4. Psalm 27:13,14 ~ "I am still confident of this: I will see the goodness of the LORD in the land of the living. Wait for the LORD; be strong and take heart and wait for the LORD." I always thought "the land of the living" referred to heaven--the place of eternal life. I looked at this as a promise that no matter how bad now gets, I WILL see God's goodness then in my eternal home. But recently, I learned that "the land of the living" in the original Hebrew refers to life on this earth. In spite of the sin and destruction and evil and heartbreak we experience ourselves and see around us, God is still here. He has not abandoned us. And if we wait for Him, if we are strong and "take heart," we can confidently expect to see His goodness here and now, not just then.

5. Isaiah 43:2 ~ "When you pass through the waters, I will be with you; and when you pass through the rivers, they will not sweep over you. When you walk through the fire, you will not be burned; the flames will not set you ablaze." Whatever is worrying you is possibly--probably?--very real. I LOVE that this verse doesn't pretend we're never in deep waters or hot fires. When you pass and walk, God says, not if. The Great I AM knows about the floods and the flames. But He declares a couple truths here: 1)He's with us IN them; 2)they will not consume us. They will not destroy us. With God's help, we can and will come out on the other side. 

My mom's favorite quote about worrying is from Corrie ten Boom: "Worry does not empty tomorrow of its sorrow, it empties today of its strength." Claim the strength God offers you in His love letter today, sweet one! Then, expect His amazing things, His security, His peace, His goodness, and His protection tomorrow.

September 14, 2015

Who is the Holy Spirit and What Does He Have to Do with Fruit? (Part 4)

As Christians, we're supposed to be filled with the Spirit of God. But what, exactly, does that look like? Well, for one thing, it looks like patience.
What in the Word: Galatians 5:22-25

Hang-Onto-It Verse: "The fruit of the Spirit is love, joy, peace, patience, kindness, goodness, faithfulness, gentleness, and self-control." (Galatians 5:22-23a)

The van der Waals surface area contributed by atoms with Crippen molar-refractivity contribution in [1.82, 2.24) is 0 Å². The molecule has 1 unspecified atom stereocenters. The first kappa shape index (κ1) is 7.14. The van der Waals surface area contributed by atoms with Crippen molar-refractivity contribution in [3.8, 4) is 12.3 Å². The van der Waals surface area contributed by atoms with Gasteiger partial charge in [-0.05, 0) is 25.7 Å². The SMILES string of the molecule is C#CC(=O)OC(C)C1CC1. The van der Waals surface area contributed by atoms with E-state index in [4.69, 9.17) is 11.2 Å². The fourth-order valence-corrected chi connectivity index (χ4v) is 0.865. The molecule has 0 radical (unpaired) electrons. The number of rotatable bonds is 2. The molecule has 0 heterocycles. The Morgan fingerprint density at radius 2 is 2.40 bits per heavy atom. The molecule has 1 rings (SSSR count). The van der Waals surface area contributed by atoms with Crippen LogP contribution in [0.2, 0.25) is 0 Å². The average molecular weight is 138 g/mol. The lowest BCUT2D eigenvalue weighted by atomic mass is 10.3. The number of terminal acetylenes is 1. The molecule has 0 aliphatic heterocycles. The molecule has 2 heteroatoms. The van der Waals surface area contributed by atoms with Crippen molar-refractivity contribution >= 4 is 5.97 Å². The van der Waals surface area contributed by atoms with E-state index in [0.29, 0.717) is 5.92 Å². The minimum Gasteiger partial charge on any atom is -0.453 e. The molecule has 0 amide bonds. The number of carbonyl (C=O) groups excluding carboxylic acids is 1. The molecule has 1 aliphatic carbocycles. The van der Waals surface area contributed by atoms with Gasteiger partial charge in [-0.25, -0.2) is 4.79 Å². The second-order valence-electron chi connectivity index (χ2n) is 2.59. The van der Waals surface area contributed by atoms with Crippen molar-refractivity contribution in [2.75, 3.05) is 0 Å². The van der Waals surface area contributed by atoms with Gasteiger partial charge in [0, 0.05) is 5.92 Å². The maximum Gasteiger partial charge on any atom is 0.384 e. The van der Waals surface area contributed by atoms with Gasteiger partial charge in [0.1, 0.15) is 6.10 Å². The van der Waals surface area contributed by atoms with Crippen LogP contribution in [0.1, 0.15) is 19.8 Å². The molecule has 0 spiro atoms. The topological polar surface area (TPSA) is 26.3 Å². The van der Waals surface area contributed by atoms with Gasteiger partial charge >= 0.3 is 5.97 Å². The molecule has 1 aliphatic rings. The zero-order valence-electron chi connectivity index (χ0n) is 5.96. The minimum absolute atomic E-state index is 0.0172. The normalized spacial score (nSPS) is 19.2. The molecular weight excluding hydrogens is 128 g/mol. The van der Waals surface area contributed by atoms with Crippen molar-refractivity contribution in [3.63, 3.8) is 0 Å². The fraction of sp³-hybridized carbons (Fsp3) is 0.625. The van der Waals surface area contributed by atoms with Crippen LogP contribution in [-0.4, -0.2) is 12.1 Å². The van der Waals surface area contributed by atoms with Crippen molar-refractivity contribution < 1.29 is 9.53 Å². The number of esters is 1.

The Backstory: 
Alright, precious girl, let's get right to it. Reread the Hang-Onto-It Verse, above. Which of the "varieties" of the fruit of the Spirit would you say is your biggest area of challenge? 

I hope I'm not alone when I say that patience is IT for me. 

I want to act now. I want to do something now. I want to figure this out now. I want resolution now. I want an answer now. I want "it" to happen now.

And while this is clearly MY issue before God, the split-second speed of our modern society doesn't support patience. If a webpage takes two seconds to load, we get irritated. We (okay, I) get annoyed if we (okay, I) have to wait a beat before the car ahead of us moves when the light turns green. We've got drive-thru dining and call-ahead seating and same-day delivery and instant-everything.

I also feel like patience carries with it a stereotype of passivity. Picture a patient person in your mind. What mental image are you painting? 

I've got a vision of someone who's sitting still, not doing much of anything, and not wanting to do much of anything. I'm thinking of someone who is not bothered by waiting. I'm picturing disinterest and "oh, well, whatever" approach.

Of course (you knew this was coming, didn't you?), this is not what patience is about at all.

Make your way to these verses and soak up the details surrounding the presentation of patience you find in each one.
  • Ephesians 4:2
  • Colossians 3:12
  • 1 Timothy 1:16
  • 2 Peter 3:15 
The Greek word for patience as it is used in these verses and in connection with the fruit of the spirit is makrothumia (mack-roth-oo-MEE-ah). Try saying it out loud a couple times. (Bonus points if you work it into conversation at the dinner table some night. Work it in and tell me about it, and I'll send you cookies!)

According to The Complete Word Study Dictionary: New Testamentmakrothumia means "forbearance...self-restraint before proceeding to action." And here's my favorite part: "the quality of a person who is able to avenge [herself] yet refrains from doing so." 
photo credit:

Forbearance means "to put up with." "Self-restraint" very often involves choosing not to say one thing and saying something else...or nothing at all. And being able to avenge yourself but refraining from doing it means that you have the way--and often the understandable why--to get back at someone, but you choose not to do it.